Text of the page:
Monday, March 23, 2009

2009 Tokyo Marathon

I woke up at 5:45am and proceeded through my usual 'marathon morning' routine, which took about 1.5 hours. At 7:20 I took the train a couple stops down to Shinjuku and then followed the crowds. The start was well-organized, considering there were 35,000 runners attending plus at least as many fans.

[The day before with my time prediction, and my muscles]

Being in the 'B' group was awesome because the A's, B's, and C's had special holding areas close to the start. It made me feel cool being able to walk freely with a B on my number. I peed in some bushes twice and addressed an issue at the medical building (forgotten Bodyglide) before jumping onto the race course at 8:30. I peed three more times into an unfortunate little 10" hedge that found itself at just the right height on its road barrier. The wheelchair start was at 9:05am and then, after various 'move ups', I was about 30 meters from the start (and peeing) when the gun went off. It was an awesome start with important dignitaries, beautiful women in kimonos, and confetti guns.

[Exit train, follow everybody - photo credit: Yuki (all others by Wren)]

It took me somewhere around 55 seconds to get across the start line, but I started my watch with the official gun, so that's what I used all day. The start was slow and people didn't spread out for over a kilometer. I figure I lost at least a minute in there just trying to get up to speed. I weaved and danced through openings, but I was also careful not to do anything stupid. At around 1k, I spotted my friend Wren in the crowd, standing on top of something that put him 6' above everyone else. And a few hundred meters later the girl I was staying with (Yuki) spotted me and yelled.

[Japanese like to show the peace sign when they pose for pictures, apparently I like to flex (me in blue)]

Once things sorted out in the race, I became unsettled. My stomach gave me a lot of issues during the first half and rarely did I feel good. I kept the energy drink/water consumption up even though that seemed to be contributing to my stomach problems. My pace was solid, if a little fast. I paid attention to my 5k splits half-heartedly and knew I was doing fine. I didn't think I could maintain a strong second-half pace so my goal was to go out hard (Prefontaine style) then just hope to hang on long enough to salvage a good time. The first half of a marathon is always tedious for me because I don't even begin to think about the race until the halfway point. But my friend Wren broke it up nicely by somehow (he had a bike) showing up to catch my attention again at ~13k and ~17k.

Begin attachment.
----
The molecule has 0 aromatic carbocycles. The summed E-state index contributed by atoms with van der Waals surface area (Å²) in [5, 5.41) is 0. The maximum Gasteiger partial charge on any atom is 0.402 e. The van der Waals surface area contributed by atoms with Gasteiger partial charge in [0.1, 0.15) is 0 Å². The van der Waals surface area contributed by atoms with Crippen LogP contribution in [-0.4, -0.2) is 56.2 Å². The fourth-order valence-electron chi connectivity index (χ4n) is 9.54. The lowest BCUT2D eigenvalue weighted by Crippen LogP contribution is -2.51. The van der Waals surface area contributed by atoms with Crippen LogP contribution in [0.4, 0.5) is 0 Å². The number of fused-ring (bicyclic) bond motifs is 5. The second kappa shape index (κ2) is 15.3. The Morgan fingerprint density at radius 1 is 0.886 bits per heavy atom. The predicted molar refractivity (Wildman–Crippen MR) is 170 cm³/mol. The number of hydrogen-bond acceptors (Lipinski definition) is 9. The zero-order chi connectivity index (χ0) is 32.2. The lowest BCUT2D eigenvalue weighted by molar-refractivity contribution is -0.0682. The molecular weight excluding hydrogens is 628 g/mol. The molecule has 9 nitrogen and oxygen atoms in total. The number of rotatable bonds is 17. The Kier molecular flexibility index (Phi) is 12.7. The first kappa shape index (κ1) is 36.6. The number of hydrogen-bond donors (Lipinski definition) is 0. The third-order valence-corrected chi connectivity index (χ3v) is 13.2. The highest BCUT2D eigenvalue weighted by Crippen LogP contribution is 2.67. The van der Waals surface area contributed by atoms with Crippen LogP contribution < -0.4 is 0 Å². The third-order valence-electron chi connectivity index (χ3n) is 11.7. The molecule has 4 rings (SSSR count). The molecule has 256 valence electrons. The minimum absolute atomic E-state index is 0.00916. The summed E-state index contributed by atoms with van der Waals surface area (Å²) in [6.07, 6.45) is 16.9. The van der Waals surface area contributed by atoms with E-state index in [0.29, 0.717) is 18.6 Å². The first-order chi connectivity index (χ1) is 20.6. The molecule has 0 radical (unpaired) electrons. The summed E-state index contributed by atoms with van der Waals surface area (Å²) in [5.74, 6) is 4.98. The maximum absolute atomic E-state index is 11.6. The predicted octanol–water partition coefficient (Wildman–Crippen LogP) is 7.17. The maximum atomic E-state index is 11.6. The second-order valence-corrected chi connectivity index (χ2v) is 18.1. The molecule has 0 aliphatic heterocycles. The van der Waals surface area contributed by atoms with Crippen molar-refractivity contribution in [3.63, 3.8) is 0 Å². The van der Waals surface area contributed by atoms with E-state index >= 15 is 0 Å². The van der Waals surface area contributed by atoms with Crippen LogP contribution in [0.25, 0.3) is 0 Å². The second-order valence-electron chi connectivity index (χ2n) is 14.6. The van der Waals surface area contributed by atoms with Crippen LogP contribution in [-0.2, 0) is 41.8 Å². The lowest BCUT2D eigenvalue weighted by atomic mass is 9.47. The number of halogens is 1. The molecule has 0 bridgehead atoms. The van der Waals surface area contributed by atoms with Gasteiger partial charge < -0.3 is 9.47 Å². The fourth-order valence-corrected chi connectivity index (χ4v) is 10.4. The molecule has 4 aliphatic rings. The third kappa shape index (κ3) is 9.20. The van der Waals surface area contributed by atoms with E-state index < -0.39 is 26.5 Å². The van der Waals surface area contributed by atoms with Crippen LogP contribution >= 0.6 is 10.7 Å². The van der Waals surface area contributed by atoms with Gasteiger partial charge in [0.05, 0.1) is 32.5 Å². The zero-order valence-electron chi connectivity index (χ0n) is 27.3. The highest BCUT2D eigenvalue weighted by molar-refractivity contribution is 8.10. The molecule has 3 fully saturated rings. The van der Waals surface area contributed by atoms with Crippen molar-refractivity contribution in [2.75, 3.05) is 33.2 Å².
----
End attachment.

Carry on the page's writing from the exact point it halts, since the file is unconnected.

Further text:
I hit halfway around 1:39.11, which was only 30 seconds faster than this and last year's (PR) Okinawa City Marathon. This bothered me because I knew to get a PR I would have less than 2 minutes to give up on the second half.

The weather was good. Temperature was around 15C and the sky was dark and cloudy. There were also some unfavorable high winds blowing around.

[I'm so fast I'm blurrier than everybody else]

The second 21k of a marathon is an equal part mental and physical battle. My body is going to fatigue, but I do my best to distract my mind from it as long as possible. I watched the leaders going the opposite direction on the out-and-backs, I looked for pretty girls in the crowd, I thought about people following my real-time results online - whatever I could concentrate on other than impending pain and the finish (it never helps to think about the finish).

At 30k and 35k I knew I was still on pace - and surprised by it. At 40k I knew it would be close, but I was encouraged by my physical and mental states. I had to run the final 2.2k in an under-5-minute/kilometer pace. So off I went. I didn't go into a sprint until 400 meters to go, but I was running real well for those last 2k. There was a clock about 100m out from the finish and I could see I was going to make it, which I did in a time of 3:19.49.

[Only about 400 meters to the finish]

That's cutting it pretty close to my goal time, but it's also not quite accurate. That is my 'official time' which started with the gun and ended with me crossing the finish line. My 'chip time' started when I actually crossed the start line and should be around a minute faster. I didn't get a certificate yet, but maybe I'll find that out later this week.

The Tokyo Marathon was awesome. They had a massive volunteer staff, the crowd support was incredible, and the organization was unfathomable. The aid stations, the start, and the numerous clocks were all designed for fast runners, which I really appreciated. The course was great (flat). I only saw a few of the sights I was meant to see, but that's okay by me.

I ran a great race. I'll post the numbers tomorrow, but my first and second half times only had a ~1.30 time differential. My mind was clear and I was able to formulate real thoughts all the way to the finish. Usually everything is sort of a mess as the race nears its end. This was a great marathon.


Laura said...


Dave said...

haha.. nice, Laura. thanks.

erin said...

Congrats on a good race! You have me inspired to really push myself on Saturday. My times will be nowhere near as great as yours but hopefully this year I won't get passed by a speedwalker!!

Katy. said...

Well played.. Congrats! :)

kerign said...

Woah...well done and congrats! One of the best marathons for you than?

Dave said...

THE best! Thanks Kerri, Katy, Erin.